Concerts in Karachi: Bring back fun to this city!
I was at a Strings concert a few days ago. It was one of those fancy sit down affairs, with hideous white sofas and people taking selfies of each other to upload on social media.
Bilal Maqsood began singing “mera bichra yaar” and the LCD screens behind him played a very old video from the 1990s. It was then that it hit me. Suddenly I wasn’t nodding and smiling politely to the music, but in a half built amphitheatre, I was screaming as the crème de la crème of the urban rock phenomena in Pakistan belted out their numbers.
— Tribune Blogs (@tribuneblogs) November 20, 2013
The memory of the past is still so fresh.
Yes, there was such a time in this city when concerts had a wild passion in them. One wonders why such an aesthetically vibrant era was over so soon. Just think about it; it’s not like the 90’s were a time of peace in this city; there was always ethnic strife and small proxy wars going on in Karachi’s ghettos back then as well. So then what was keeping it all at bay?
Was it because back then, Pakistan’s developing music industry had realised its potential and was on its way up? Perhaps they had more opportunities to gain sponsors, which are harder to find now? Or maybe people appreciated music more back then than they do now?
I think none of these are true.
With the music scene in Pakistan at a more mature stage and sponsorships being available, not just locally but in our neighbouring country as well, it cannot be a money issue. Also, it cannot be an issue of talent suddenly dissipating from our society because one listen of any episode of Coke Studio will tell you that we have ample talent. Obviously the phenomenal success of Coke Studio and some 20 odd FM channels tells us that Pakistanis love music in every shape and form, and I am not just speaking of the more endowed strata of society. The most musically attuned Pakistanis will be found in our masses, who break into song and dance whenever possible, even while performing tasks in urban or rural settings!
I distinctly remember, during my school days, when we would see the simple but colourful posters of concerts happening in venues like the Arts Council. We would save up money to be able to witness musicians like the Vital Signs or Aamir Zaki play and they made us believe in a Pakistan devoid of the negativity surrounding it even in that day and age. These were no-frill venues with people sitting on stone steps most of the time; tickets were cheap and everyone, regardless of class or background, could go and enjoy the music.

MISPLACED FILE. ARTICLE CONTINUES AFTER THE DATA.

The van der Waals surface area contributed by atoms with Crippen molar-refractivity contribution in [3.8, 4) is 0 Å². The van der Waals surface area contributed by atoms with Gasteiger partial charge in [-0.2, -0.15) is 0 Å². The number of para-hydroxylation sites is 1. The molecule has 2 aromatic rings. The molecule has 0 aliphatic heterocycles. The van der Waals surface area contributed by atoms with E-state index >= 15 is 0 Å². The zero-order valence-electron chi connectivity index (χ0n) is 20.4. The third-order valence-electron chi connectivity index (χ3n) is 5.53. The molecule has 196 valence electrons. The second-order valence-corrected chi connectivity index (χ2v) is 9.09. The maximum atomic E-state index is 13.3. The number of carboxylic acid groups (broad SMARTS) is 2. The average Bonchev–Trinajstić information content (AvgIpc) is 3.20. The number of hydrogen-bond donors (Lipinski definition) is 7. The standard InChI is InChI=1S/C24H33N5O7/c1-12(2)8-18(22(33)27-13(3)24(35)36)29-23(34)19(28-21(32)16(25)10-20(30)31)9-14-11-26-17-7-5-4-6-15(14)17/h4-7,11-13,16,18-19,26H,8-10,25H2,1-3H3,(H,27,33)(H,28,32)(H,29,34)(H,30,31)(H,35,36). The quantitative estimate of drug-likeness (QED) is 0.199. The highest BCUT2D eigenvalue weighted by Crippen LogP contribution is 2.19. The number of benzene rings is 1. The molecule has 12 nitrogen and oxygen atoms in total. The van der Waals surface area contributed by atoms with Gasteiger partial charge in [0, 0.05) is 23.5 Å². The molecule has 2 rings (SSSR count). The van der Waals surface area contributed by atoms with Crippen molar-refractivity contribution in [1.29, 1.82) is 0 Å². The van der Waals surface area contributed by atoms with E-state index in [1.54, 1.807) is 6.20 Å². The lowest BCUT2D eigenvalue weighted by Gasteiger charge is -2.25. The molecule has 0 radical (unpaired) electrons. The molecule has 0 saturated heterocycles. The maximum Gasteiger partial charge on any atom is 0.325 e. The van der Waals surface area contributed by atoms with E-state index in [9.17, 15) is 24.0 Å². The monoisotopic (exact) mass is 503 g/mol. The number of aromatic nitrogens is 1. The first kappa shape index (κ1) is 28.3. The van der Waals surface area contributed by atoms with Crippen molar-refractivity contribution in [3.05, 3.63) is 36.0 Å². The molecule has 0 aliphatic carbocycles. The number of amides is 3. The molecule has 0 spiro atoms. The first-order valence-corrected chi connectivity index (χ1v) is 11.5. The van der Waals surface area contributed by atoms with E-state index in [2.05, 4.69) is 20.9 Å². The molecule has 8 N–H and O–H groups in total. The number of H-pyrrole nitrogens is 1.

Yes, fights broke out then too, but they never managed to impact the mad rush at the gates. Pakistani spirit was high and everyone wanted in on the fun. The air in Karachi was festive despite the political turmoil. This was our break from everything sad and gloomy. It was a way for us to break free of the darkness engulfing the city, without having to leave the country. We knew that the next day, the rat-race would begin once again, but we also understood the importance of such events to the sanity of our citizens.
We would gather at the request of anything, from ‘kidney centre organised walk for a cause’ to a simple carnival or flower show. We took whatever we could get and in return we provided our very own musicians the encouragement they needed to work harder and strive for better.
But where did those glory days go?
Why are our children being made to live in a bubble? Why are they stopped from meeting their friends or attending any sort of theatre or performances even now?
The first thing that comes to mind is the cost and secondly, our own mentality acting as the biggest barrier between our kids and simple entertainment.
Event organisers need to understand that it isn’t just ‘top performances’ that will attract crowds. People will come for anything good if the ticket prices are reasonable. Once these events soar, top artists and performers will reduce their prices as well. If nothing else, it will be for the sheer energy that one can draw from a spirited crowd.
When it comes to our mentality, we need to stop thinking of the worst consequence in every possible scenario. Yes, we live in a volatile environment but that doesn’t mean that every time there is a play or concert, we should avoid going for the fear of being ‘targeted’. Can you give up your job just because you are scared you will not make it back alive? No, you can’t. In the same way that a job is a necessity, so are breaks.
The point, I am trying to make, is that we are becoming increasingly limited as a society on entertainment options and we have no one to blame but ourselves. We either eat out, and any doctor will tell you how many of us are suffering due to that pastime, or we crib and complain. We have to be able to let go and have a little fun. It’s alright, nay healthy even, for a teenager to wait and count the days until they can see their favourite band play live.
That is the whole point of growing up in a city like Karachi where all the cultures of this nation are fused together in a melting pot.
We need let go of all the negativity, hate and constant judging, and just realise that it’s completely fine to have fun. I would genuinely like to see my kids growing up and enjoying the full spectrum of life this city can provide; the same city that I enjoyed my childhood years in.
How do you want your child’s future to be?
Seeing and experiencing the world through first hand or living off of whatever second hand portrayal they can get from those who lived here in the past?
The views expressed by the writer and the reader comments do not necessarily reflect the views and policies of The Express Tribune.